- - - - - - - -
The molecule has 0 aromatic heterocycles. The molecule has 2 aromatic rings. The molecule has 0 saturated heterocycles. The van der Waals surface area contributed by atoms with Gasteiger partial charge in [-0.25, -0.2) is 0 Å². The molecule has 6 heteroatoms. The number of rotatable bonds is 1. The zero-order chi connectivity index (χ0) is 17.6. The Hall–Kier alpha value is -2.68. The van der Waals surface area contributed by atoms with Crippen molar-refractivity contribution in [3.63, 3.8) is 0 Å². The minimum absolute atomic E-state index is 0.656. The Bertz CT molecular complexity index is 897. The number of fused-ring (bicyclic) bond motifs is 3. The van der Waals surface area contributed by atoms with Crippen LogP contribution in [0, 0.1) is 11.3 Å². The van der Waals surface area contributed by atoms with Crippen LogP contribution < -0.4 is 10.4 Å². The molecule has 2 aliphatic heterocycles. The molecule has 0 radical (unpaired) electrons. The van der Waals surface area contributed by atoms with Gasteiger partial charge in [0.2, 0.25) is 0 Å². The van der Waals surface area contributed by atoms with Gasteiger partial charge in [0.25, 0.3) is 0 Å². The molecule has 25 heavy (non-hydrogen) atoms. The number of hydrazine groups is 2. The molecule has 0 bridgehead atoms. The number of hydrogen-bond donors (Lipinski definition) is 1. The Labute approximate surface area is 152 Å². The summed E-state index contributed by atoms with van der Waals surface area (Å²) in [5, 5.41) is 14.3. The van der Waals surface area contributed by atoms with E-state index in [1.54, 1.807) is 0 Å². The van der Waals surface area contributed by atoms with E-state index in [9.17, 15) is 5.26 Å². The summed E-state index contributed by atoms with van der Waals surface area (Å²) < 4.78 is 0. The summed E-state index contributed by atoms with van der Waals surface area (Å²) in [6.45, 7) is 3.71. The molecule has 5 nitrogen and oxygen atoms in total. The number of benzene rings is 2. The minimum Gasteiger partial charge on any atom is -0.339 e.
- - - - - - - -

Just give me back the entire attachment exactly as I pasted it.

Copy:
The molecule has 0 aromatic heterocycles. The molecule has 2 aromatic rings. The molecule has 0 saturated heterocycles. The van der Waals surface area contributed by atoms with Gasteiger partial charge in [-0.25, -0.2) is 0 Å². The molecule has 6 heteroatoms. The number of rotatable bonds is 1. The zero-order chi connectivity index (χ0) is 17.6. The Hall–Kier alpha value is -2.68. The van der Waals surface area contributed by atoms with Crippen molar-refractivity contribution in [3.63, 3.8) is 0 Å². The minimum absolute atomic E-state index is 0.656. The Bertz CT molecular complexity index is 897. The number of fused-ring (bicyclic) bond motifs is 3. The van der Waals surface area contributed by atoms with Crippen LogP contribution in [0, 0.1) is 11.3 Å². The van der Waals surface area contributed by atoms with Crippen LogP contribution < -0.4 is 10.4 Å². The molecule has 2 aliphatic heterocycles. The molecule has 0 radical (unpaired) electrons. The van der Waals surface area contributed by atoms with Gasteiger partial charge in [0.2, 0.25) is 0 Å². The van der Waals surface area contributed by atoms with Gasteiger partial charge in [0.25, 0.3) is 0 Å². The molecule has 25 heavy (non-hydrogen) atoms. The number of hydrazine groups is 2. The molecule has 0 bridgehead atoms. The number of hydrogen-bond donors (Lipinski definition) is 1. The Labute approximate surface area is 152 Å². The summed E-state index contributed by atoms with van der Waals surface area (Å²) in [5, 5.41) is 14.3. The van der Waals surface area contributed by atoms with E-state index in [1.54, 1.807) is 0 Å². The van der Waals surface area contributed by atoms with E-state index in [9.17, 15) is 5.26 Å². The summed E-state index contributed by atoms with van der Waals surface area (Å²) < 4.78 is 0. The summed E-state index contributed by atoms with van der Waals surface area (Å²) in [6.45, 7) is 3.71. The molecule has 5 nitrogen and oxygen atoms in total. The number of benzene rings is 2. The minimum Gasteiger partial charge on any atom is -0.339 e.